Image: Ipswich Riverwalk Mural ,Sagamore Masconomet selling Agawam to John Winthrop
At the time of the arrival of European colonists in the 1630′s, the Ipswich area was known as Agawam but the tribe had been decimated by what is now believed to have been a hepatitis plague. The population of the Agawam region stretching from the Danvers River to the Merrimack River had been in the thousands.
The sagamore (family chief) Masconomet of the Agawam tribe established friendly relations with the English, perceiving them as his best protections from raids by the Tarrantines, coastal raiding Indians from the St. John’s River Basin in New Brunswick. In an agreement with the leaders of the Massachusetts Bay Colony, Masconomet accepted the ways of the English, including Christianity. He sold to Ipswich founder John Winthrop Jr. “all the land lying and being in the bay of Agawam, soon named Ipswich, as well as land formerly reserved for my use in “Chebacco,” now the town of Essex, for the sum of 20 pounds, (about $2,800 in today’s rates.)
Shells and arrowheads have been found in the fields along the Ipswich River and out to Jeffreys’s Neck. The Town hall sits at what is believed to have been the site of a village of bark-covered wigwams, and a winter campground was located on Pine Swamp Road. A larger paleoindian discovery was made at Bull Brook in the 1950’s.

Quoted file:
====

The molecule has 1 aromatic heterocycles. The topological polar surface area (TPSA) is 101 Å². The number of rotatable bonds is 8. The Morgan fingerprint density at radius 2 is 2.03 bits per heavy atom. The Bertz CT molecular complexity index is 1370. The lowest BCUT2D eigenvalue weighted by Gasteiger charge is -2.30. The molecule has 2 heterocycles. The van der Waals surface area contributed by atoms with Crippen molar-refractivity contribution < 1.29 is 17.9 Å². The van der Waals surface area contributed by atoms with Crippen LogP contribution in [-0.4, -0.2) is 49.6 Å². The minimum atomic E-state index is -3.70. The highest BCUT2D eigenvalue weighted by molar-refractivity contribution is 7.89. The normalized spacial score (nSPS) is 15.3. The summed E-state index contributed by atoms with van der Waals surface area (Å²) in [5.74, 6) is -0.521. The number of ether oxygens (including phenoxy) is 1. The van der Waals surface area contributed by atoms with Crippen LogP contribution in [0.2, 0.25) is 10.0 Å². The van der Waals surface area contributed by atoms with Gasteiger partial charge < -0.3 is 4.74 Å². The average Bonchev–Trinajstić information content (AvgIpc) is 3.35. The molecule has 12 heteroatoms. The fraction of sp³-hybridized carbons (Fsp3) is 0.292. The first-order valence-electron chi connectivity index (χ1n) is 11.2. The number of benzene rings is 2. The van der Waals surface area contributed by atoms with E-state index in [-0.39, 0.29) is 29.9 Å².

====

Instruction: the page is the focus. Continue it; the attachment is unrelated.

Who Were the Agawam Indians, Really? - It’s hard for people to change their stories—so embedded in deep time and official canon, even when there is a better explanation or a closer truth. I hope it will be possible to change public knowledge about the Native Americans who lived here and get closer to the truth The Bones of Masconomet - On March 6, 1659 a young man named Robert Cross dug up the remains of the Agawam chief Masconomet, and carried his skull on a pole through Ipswich streets, an act for which Cross was imprisoned, sent to the stocks, then returned to prison until a fine was paid. The Legend of Heartbreak Hill - "In Ipswich town, not far from the sea, rises a hill which the people call Heartbreak Hill, and its history is an old, old legend known to all." The Tragedy of the Wilderness: The Colonists and Indian Land, Part 4 - Native Americans and settlers managed to impoverish themselves through overexploitation of the wider environment. At the same time, they both also selectively protected species, custom-designed habitats for them, and practiced common-sense conservation of trees, soil, fish stocks, and water Disorder in the Corn Fields: The Colonists and Indian Land, Part 3 - by Mary Ellen Lepionka. Featured image: the Moses Jewett house on upper High Street. In Massachusetts Bay Colony, Native Americans as well as colonists were required to fence their cornfields, and colonists were required to help them. Soon after, everyone was also responsible for fencing the commons to […] “Brought to Civility” — The Colonists and Indian Land, Part 2 - Featured image: Samoset, visiting Wampanoag chief Massasoit, entered the settlement at Plymouth on March 16, 1621 and greeted the colonists in English. by Mary Ellen Lepionka The idea of private property was alien to Native Americans, but the practice of private ownership apparently was not a feature of colonial life […] Manitou in Context - The creator power was regarded as the equal of other powers in the skyworld and the underworld, but it is Kitanitowit’s Gitchi Manitou that ascended to prominence under the influence of Christianity. Of all the great spirits, it most resembled the Christian God and was transformed accordingly during the Contact Period. Native American Influence on English Fashions - In contact situations in the early 17th century, Europeans were quick to grasp the essential humanity of Native Americans and admired their appearance and physical fitness. Soon, upper-class English wore American feathers and furs, Native Americans prized English woven fabrics and garments, especially tailored shirts. The Great Dying 1616-1619, “By God’s visitation, a wonderful plague” - Featured image: Drawn by a French missionary of Abenaki in Maine during a smallpox epidemic in 1740 The arrival of 102 Pilgrims aboard the Mayflower at Plymouth in 1620 and the settlements by the Puritans in Boston, Salem and Ipswich a decade later were accompanied by the demise of […] Living Descendants of the Native Americans of Agawam - by M. E. Lepionka 3/6/17. Mary Ellen is a publisher, author, editor, textbook developer, and college instructor with a Master’s degree in anthropology from Boston University and post-graduate work at the University of British Columbia. In 2008 she retired to research the prehistory of Cape Ann and the Native […] Discovery of native American shell heap on Treadwell’s Island, 1882 - Early in September 1882, Mr I. J. Potter, owner and publisher of the Ipswich Chronicle, called the attention of the officers of the Peabody Academy of Science to a shell heap which he had observed on the shore of Ipswich River on Treadwell’s Island, formerly known as Perkins […] Emma Jane Mitchell Safford - Emma Jane Mitchell Safford was a descendant of Massasoit, Sachem of the Wampanoag. Her daughter, also Emma, tried to help her relatives regain land taken from them on the reservation. The Amazing Story of Hannah Duston, March 14, 1697 - Hannah Duston was born in Ipswich in 1657 while her mother was visiting her relatives the Shatswells. A bronze statue in Haverhill honors her daring escape, killing and scalping a dozen Abanaki captors. The Bull Brook Paleo-Indian Discovery - in the early 1950's, a group of young amateur archeologists men discovered one of the largest Paleo-Indian sites in North America along the banks of Bull Brook and the Egypt River in Ipswich, with over 6,000 artifacts uncovered.